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Vermont

Reporter's Recording Guide

Last updated June 2020

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Summary

There are no specific laws in Vermont addressing the recording of in-person, telephone or electronic conversations. However, under federal law, an individual who is a party to an in-person, telephone or electronic conversation, or who has the consent of one of the parties to the conversation, can lawfully record it, unless the person is doing so for the purpose of committing a criminal or tortious act. 18 U.S.C. § 2511.

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In-person conversations

There are no specific laws in Vermont addressing the recording of in-person conversations. However, under federal law, the consent of at least one party to a conversation is required to record “any oral communication uttered by a person exhibiting an expectation that such communication is not subject to interception under circumstances justifying such expectation.” 18 U.S.C. §§ 2510, 2511. Thus, under federal law, consent is not needed to record conversations in public where there is no reasonable expectation of privacy.

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Telephone and electronic communications

There are no specific laws in Vermont addressing the recording of telephone or electronic conversations. However, under federal law, the consent of at least one party to any telephone conversation is required to record it. 18 U.S.C. § 2511. And because the provision of the federal law dealing with wireless communications applies to “any transfer of signs, signals, writing, images, sounds, data, or intelligence of any nature,” consent likewise is required to disclose the contents of text messages sent between wireless devices. 18 U.S.C. § 2510.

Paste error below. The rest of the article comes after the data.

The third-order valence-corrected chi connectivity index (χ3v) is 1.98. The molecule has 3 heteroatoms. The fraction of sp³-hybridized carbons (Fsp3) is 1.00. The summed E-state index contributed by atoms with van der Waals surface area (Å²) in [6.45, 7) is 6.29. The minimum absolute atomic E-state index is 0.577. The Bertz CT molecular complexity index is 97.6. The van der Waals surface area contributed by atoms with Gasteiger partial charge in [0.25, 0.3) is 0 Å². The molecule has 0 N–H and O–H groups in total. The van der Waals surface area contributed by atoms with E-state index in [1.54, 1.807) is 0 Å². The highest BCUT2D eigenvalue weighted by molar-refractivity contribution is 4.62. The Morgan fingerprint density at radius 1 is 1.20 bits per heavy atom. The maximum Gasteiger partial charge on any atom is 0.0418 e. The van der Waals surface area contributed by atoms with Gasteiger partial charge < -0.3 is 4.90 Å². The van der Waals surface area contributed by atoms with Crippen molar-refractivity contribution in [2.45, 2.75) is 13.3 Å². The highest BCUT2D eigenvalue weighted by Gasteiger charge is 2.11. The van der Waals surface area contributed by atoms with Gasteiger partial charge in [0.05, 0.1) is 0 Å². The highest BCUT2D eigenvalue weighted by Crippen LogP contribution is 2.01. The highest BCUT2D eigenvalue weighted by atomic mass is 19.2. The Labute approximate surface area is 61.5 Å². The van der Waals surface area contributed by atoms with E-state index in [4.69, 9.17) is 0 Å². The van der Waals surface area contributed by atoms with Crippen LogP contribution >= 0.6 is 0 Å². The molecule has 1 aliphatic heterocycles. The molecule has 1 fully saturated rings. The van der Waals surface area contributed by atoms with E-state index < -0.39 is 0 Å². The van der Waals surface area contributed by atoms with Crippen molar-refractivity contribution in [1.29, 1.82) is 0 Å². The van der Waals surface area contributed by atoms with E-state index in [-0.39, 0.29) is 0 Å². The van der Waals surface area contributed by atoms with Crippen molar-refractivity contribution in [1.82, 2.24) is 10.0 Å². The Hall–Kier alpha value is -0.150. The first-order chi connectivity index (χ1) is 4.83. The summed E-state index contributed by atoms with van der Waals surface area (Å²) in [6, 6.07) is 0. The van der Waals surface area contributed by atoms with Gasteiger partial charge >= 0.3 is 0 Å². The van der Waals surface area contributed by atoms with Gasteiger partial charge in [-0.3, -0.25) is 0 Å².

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Hidden cameras

It is a crime to photograph or record the “intimate areas” of a person or to photograph or record a person engaged in a sexual act without his or her knowledge or consent in a place or under circumstances where the person has a reasonable expectation of privacy. Vt. Stat. Ann. tit. 13, § 2605.

It is also a crime to disclose any images obtained by these means. Id. The law, however, does not criminalize the use of recording devices for other purposes in areas to which the public has access or there is no reasonable expectation of privacy (e.g., filming conversations on public streets or in a hotel lobby).

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Criminal penalties

There are no specific laws in Vermont addressing the recording of in-person, telephone or electronic conversations. However, under federal law, illegally recording an in-person, telephone or electronic conversation is punishable by a fine, imprisonment for not more than five years, or both. 18 U.S.C. § 2511.

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Civil suits

There are no specific laws in Vermont addressing the recording of in-person, telephone or electronic conversations. However, under federal law, anyone whose telephone, electronic or oral conversation has been recorded or disclosed in violation of federal law can bring a civil suit for injunctive relief and/or to recover actual damages plus profits made by the violator, $100 a day for each day of violation, or $10,000, whichever is greater. 18 U.S.C. § 2520. An aggrieved party can also recover punitive damages, attorney’s fees and court costs. Id.

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Disclosing recordings

There are no specific laws in Vermont addressing disclosure of in-person, telephone or electronic conversations. However, under federal law, disclosing the contents of a telephone, electronic or oral conversation obtained through illegal recording is punishable by a fine, imprisonment for not more than five years, or both. 18 U.S.C. § 2511.

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